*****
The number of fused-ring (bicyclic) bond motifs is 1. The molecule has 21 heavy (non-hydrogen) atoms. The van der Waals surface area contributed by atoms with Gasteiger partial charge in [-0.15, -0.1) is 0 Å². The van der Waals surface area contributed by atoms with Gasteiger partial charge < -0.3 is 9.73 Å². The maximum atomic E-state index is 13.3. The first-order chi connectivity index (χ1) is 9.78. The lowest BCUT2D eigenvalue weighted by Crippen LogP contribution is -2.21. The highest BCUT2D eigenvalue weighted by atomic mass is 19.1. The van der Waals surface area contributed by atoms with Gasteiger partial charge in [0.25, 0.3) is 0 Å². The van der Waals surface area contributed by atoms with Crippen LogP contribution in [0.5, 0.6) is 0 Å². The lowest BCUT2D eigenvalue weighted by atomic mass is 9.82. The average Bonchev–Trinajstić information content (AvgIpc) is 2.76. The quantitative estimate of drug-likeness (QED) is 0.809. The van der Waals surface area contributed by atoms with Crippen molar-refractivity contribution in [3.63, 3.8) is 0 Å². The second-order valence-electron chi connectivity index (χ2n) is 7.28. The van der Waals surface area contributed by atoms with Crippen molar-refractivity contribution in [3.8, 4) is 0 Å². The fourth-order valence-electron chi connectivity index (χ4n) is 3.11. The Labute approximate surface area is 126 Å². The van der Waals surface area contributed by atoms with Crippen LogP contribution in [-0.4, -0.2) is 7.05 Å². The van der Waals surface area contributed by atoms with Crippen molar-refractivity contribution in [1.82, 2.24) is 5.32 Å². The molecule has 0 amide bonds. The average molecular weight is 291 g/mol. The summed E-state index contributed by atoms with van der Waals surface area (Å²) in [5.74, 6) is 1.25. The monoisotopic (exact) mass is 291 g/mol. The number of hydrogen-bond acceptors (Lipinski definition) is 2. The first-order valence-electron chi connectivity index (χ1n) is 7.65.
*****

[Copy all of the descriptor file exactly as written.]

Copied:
The number of fused-ring (bicyclic) bond motifs is 1. The molecule has 21 heavy (non-hydrogen) atoms. The van der Waals surface area contributed by atoms with Gasteiger partial charge in [-0.15, -0.1) is 0 Å². The van der Waals surface area contributed by atoms with Gasteiger partial charge < -0.3 is 9.73 Å². The maximum atomic E-state index is 13.3. The first-order chi connectivity index (χ1) is 9.78. The lowest BCUT2D eigenvalue weighted by Crippen LogP contribution is -2.21. The highest BCUT2D eigenvalue weighted by atomic mass is 19.1. The van der Waals surface area contributed by atoms with Gasteiger partial charge in [0.25, 0.3) is 0 Å². The van der Waals surface area contributed by atoms with Crippen LogP contribution in [0.5, 0.6) is 0 Å². The lowest BCUT2D eigenvalue weighted by atomic mass is 9.82. The average Bonchev–Trinajstić information content (AvgIpc) is 2.76. The quantitative estimate of drug-likeness (QED) is 0.809. The van der Waals surface area contributed by atoms with Crippen molar-refractivity contribution in [3.63, 3.8) is 0 Å². The second-order valence-electron chi connectivity index (χ2n) is 7.28. The van der Waals surface area contributed by atoms with Crippen molar-refractivity contribution in [3.8, 4) is 0 Å². The fourth-order valence-electron chi connectivity index (χ4n) is 3.11. The Labute approximate surface area is 126 Å². The van der Waals surface area contributed by atoms with Crippen LogP contribution in [-0.4, -0.2) is 7.05 Å². The van der Waals surface area contributed by atoms with Crippen molar-refractivity contribution in [1.82, 2.24) is 5.32 Å². The molecule has 0 amide bonds. The average molecular weight is 291 g/mol. The summed E-state index contributed by atoms with van der Waals surface area (Å²) in [5.74, 6) is 1.25. The monoisotopic (exact) mass is 291 g/mol. The number of hydrogen-bond acceptors (Lipinski definition) is 2. The first-order valence-electron chi connectivity index (χ1n) is 7.65.